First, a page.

Anyway, the most important was that the food was great! I had “meatballs” made of celery and oats, I think, and they were amazing. Tasty, fresh, delicious. For dessert, a very healthy brownie. Looking forward to going there again! We went on a weekday, when they have a shorter menu, so I am excited to go back on a weekday when there is more variety.


Posted in Buenos Aires, Restaurants, Veggies | 5 Comments

My Inner Martha Stewart

IMG_1777For the newest students of Norwegian, I channeled my inner Martha Stewart: I made sugar cookies, decorated them with red, white and blue sprinkles, and put them in tiny individual cardboard boxes. On each box I glued a white card that said “My name is” in Norwegian and then the student’s name, and a small Norwegian flag. I may not be a great teacher but my cookies are pretty good! (I am a teaching twice a week at the Instituto Sueco Argentino – it is a nice way to help out the Norwegian community and those who are interested in it. Although I think I am a pretty bad teacher; I love learning languages myself but find it pretty hard to teach!)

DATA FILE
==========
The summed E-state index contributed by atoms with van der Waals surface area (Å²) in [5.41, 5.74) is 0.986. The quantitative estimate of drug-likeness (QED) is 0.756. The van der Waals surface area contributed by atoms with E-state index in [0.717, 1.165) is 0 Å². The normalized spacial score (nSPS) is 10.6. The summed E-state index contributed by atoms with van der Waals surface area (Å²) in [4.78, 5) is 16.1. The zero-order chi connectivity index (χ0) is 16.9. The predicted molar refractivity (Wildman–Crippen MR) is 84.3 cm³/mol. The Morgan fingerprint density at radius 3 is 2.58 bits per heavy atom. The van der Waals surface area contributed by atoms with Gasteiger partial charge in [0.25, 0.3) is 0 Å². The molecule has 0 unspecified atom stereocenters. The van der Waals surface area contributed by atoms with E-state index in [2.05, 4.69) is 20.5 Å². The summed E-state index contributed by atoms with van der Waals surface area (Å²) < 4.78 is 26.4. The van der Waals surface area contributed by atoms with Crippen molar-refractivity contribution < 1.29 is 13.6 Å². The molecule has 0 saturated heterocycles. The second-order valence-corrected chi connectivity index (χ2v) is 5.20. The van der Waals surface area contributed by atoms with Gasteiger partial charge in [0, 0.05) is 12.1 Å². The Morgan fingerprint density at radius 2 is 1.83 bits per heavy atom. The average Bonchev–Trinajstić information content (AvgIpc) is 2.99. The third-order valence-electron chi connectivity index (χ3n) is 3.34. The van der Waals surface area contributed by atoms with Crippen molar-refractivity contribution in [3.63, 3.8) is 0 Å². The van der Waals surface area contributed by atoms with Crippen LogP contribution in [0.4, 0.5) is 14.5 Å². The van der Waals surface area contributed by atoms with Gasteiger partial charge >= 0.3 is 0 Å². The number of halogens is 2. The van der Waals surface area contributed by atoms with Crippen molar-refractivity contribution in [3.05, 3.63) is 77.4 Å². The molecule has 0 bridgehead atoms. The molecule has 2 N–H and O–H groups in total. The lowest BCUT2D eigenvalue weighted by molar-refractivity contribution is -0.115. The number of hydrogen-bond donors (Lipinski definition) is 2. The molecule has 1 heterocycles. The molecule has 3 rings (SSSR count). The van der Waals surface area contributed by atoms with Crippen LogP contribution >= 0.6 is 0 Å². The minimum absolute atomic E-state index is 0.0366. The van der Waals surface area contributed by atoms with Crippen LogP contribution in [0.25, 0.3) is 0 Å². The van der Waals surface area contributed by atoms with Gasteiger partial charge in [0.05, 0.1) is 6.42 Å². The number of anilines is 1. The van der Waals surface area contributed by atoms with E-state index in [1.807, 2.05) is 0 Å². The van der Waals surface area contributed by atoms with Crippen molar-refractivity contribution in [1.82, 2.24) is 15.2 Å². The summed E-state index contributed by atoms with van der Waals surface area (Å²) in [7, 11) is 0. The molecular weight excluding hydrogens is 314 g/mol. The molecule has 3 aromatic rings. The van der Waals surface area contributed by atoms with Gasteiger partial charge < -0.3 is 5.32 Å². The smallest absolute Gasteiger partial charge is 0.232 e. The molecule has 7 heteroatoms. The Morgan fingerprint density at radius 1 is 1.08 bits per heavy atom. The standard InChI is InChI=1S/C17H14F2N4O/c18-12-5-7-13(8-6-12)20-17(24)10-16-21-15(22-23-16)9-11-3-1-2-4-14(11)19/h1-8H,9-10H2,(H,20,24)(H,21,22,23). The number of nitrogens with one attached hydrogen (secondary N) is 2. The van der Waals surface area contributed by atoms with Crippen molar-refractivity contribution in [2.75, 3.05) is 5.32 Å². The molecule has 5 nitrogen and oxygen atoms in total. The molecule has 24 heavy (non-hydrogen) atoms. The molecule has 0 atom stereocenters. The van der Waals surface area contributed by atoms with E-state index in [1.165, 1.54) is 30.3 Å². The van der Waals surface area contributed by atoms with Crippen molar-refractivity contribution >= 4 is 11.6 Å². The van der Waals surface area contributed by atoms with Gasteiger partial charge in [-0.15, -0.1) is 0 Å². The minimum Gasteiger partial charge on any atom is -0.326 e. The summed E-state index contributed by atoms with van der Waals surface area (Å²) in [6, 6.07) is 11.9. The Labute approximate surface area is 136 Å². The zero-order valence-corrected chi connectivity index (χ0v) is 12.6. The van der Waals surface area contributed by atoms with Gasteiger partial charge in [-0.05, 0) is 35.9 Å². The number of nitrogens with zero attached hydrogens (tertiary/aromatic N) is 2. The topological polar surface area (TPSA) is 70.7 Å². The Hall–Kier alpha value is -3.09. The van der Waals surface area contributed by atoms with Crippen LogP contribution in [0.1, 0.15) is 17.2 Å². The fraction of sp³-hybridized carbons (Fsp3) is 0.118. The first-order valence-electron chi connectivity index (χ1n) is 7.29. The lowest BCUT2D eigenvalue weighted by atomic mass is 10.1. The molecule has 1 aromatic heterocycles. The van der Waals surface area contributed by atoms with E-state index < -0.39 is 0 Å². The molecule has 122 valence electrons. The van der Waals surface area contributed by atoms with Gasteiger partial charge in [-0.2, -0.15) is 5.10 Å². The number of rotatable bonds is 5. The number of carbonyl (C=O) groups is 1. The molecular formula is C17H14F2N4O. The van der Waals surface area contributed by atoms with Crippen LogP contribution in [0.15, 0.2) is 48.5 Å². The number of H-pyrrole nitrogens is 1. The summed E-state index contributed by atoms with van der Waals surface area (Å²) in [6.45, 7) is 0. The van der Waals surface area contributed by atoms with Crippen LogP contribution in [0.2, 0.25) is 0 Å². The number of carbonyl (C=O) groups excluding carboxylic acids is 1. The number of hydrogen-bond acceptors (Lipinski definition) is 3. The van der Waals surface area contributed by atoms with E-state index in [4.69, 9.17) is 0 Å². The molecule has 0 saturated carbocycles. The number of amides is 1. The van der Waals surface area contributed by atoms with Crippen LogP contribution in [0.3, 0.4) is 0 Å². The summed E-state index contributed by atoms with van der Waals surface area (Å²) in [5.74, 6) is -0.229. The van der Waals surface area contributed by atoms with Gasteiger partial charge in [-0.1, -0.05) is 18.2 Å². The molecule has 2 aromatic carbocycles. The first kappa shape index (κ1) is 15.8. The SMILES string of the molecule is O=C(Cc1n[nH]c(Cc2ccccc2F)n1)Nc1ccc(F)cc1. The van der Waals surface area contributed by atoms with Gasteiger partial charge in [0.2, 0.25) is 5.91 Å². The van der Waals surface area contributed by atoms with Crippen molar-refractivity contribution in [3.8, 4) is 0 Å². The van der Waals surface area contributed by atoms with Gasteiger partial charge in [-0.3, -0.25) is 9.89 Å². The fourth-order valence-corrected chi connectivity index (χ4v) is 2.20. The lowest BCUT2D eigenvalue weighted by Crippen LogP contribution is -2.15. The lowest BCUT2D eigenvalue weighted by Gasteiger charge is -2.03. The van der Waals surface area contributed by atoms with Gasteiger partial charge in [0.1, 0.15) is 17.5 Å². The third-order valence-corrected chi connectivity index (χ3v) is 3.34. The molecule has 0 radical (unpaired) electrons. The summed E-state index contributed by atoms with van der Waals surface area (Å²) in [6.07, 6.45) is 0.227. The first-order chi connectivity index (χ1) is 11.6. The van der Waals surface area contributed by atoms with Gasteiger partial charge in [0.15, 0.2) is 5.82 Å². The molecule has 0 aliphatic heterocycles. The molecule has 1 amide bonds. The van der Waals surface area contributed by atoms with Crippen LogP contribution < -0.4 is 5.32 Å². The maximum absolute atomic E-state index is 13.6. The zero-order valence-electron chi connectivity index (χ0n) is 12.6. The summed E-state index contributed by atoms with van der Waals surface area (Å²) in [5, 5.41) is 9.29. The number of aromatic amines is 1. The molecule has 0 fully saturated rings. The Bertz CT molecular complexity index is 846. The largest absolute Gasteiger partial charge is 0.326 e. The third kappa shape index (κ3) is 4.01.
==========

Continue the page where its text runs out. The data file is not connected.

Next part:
Posted in Buenos Aires, Comunidad noruega, Noruega en Argentina | 3 Comments

Precios cuidados


Precios cuidados is a government program where certain products are supposed to be made available at a cheaper price and not go up as quickly as inflation. Oh the irony – the government, which has caused the 40% inflation the country is experiencing, then tries to freeze prices… Anyway, this caused me a chuckle: even Coca Cola (only regular, not Light or Zero!) and Fernet, the Argentineans’ drink of choice, is under the program! Is Coca Cola really where we should be concerned to keep prices affordable…?


Posted in Buenos Aires, Politics | 4 Comments